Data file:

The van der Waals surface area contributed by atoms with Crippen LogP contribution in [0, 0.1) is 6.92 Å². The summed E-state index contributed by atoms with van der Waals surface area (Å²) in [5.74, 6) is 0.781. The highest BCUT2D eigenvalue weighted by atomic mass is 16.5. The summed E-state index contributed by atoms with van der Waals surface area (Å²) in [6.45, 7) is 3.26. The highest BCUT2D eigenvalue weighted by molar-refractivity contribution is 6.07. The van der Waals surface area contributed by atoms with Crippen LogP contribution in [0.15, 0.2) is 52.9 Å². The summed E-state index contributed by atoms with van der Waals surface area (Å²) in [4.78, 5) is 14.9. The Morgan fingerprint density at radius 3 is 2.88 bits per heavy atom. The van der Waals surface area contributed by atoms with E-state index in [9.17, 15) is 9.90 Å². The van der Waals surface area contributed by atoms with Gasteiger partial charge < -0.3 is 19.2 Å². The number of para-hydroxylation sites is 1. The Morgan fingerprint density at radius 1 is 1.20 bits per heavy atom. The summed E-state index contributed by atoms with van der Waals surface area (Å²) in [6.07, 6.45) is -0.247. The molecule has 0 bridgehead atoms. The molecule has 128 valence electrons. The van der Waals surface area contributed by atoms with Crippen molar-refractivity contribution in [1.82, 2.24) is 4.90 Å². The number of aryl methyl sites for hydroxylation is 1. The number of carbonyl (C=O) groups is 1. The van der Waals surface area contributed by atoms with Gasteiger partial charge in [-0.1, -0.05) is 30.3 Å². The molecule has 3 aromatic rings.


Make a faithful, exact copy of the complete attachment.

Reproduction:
The van der Waals surface area contributed by atoms with Crippen LogP contribution in [0, 0.1) is 6.92 Å². The summed E-state index contributed by atoms with van der Waals surface area (Å²) in [5.74, 6) is 0.781. The highest BCUT2D eigenvalue weighted by atomic mass is 16.5. The summed E-state index contributed by atoms with van der Waals surface area (Å²) in [6.45, 7) is 3.26. The highest BCUT2D eigenvalue weighted by molar-refractivity contribution is 6.07. The van der Waals surface area contributed by atoms with Crippen LogP contribution in [0.15, 0.2) is 52.9 Å². The summed E-state index contributed by atoms with van der Waals surface area (Å²) in [4.78, 5) is 14.9. The Morgan fingerprint density at radius 3 is 2.88 bits per heavy atom. The van der Waals surface area contributed by atoms with E-state index in [9.17, 15) is 9.90 Å². The van der Waals surface area contributed by atoms with Gasteiger partial charge < -0.3 is 19.2 Å². The number of para-hydroxylation sites is 1. The Morgan fingerprint density at radius 1 is 1.20 bits per heavy atom. The summed E-state index contributed by atoms with van der Waals surface area (Å²) in [6.07, 6.45) is -0.247. The molecule has 0 bridgehead atoms. The molecule has 128 valence electrons. The van der Waals surface area contributed by atoms with Crippen molar-refractivity contribution in [1.82, 2.24) is 4.90 Å². The number of aryl methyl sites for hydroxylation is 1. The number of carbonyl (C=O) groups is 1. The van der Waals surface area contributed by atoms with Gasteiger partial charge in [-0.1, -0.05) is 30.3 Å². The molecule has 3 aromatic rings.